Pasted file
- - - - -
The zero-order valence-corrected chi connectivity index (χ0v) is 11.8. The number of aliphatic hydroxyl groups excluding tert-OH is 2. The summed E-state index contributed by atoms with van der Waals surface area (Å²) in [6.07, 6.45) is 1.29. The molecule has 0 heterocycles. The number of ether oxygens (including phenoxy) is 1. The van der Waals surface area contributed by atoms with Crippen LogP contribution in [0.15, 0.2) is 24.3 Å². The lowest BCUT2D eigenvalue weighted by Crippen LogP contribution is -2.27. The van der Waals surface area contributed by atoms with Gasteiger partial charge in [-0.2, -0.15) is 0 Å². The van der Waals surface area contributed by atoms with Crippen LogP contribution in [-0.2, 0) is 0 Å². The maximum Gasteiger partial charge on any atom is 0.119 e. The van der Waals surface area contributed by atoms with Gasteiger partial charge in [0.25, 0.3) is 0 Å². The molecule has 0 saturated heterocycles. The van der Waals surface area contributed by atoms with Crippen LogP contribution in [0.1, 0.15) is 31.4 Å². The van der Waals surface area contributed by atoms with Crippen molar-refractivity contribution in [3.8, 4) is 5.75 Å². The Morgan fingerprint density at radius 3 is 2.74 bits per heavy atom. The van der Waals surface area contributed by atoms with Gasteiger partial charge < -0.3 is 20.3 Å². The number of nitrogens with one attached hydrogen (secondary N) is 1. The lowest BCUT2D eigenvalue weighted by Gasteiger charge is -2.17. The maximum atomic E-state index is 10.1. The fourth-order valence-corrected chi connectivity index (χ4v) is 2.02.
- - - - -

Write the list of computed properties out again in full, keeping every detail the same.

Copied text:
The zero-order valence-corrected chi connectivity index (χ0v) is 11.8. The number of aliphatic hydroxyl groups excluding tert-OH is 2. The summed E-state index contributed by atoms with van der Waals surface area (Å²) in [6.07, 6.45) is 1.29. The molecule has 0 heterocycles. The number of ether oxygens (including phenoxy) is 1. The van der Waals surface area contributed by atoms with Crippen LogP contribution in [0.15, 0.2) is 24.3 Å². The lowest BCUT2D eigenvalue weighted by Crippen LogP contribution is -2.27. The van der Waals surface area contributed by atoms with Gasteiger partial charge in [-0.2, -0.15) is 0 Å². The van der Waals surface area contributed by atoms with Crippen LogP contribution in [-0.2, 0) is 0 Å². The maximum Gasteiger partial charge on any atom is 0.119 e. The van der Waals surface area contributed by atoms with Gasteiger partial charge in [0.25, 0.3) is 0 Å². The molecule has 0 saturated heterocycles. The van der Waals surface area contributed by atoms with Crippen LogP contribution in [0.1, 0.15) is 31.4 Å². The van der Waals surface area contributed by atoms with Crippen molar-refractivity contribution in [3.8, 4) is 5.75 Å². The Morgan fingerprint density at radius 3 is 2.74 bits per heavy atom. The van der Waals surface area contributed by atoms with Gasteiger partial charge < -0.3 is 20.3 Å². The number of nitrogens with one attached hydrogen (secondary N) is 1. The lowest BCUT2D eigenvalue weighted by Gasteiger charge is -2.17. The maximum atomic E-state index is 10.1. The fourth-order valence-corrected chi connectivity index (χ4v) is 2.02.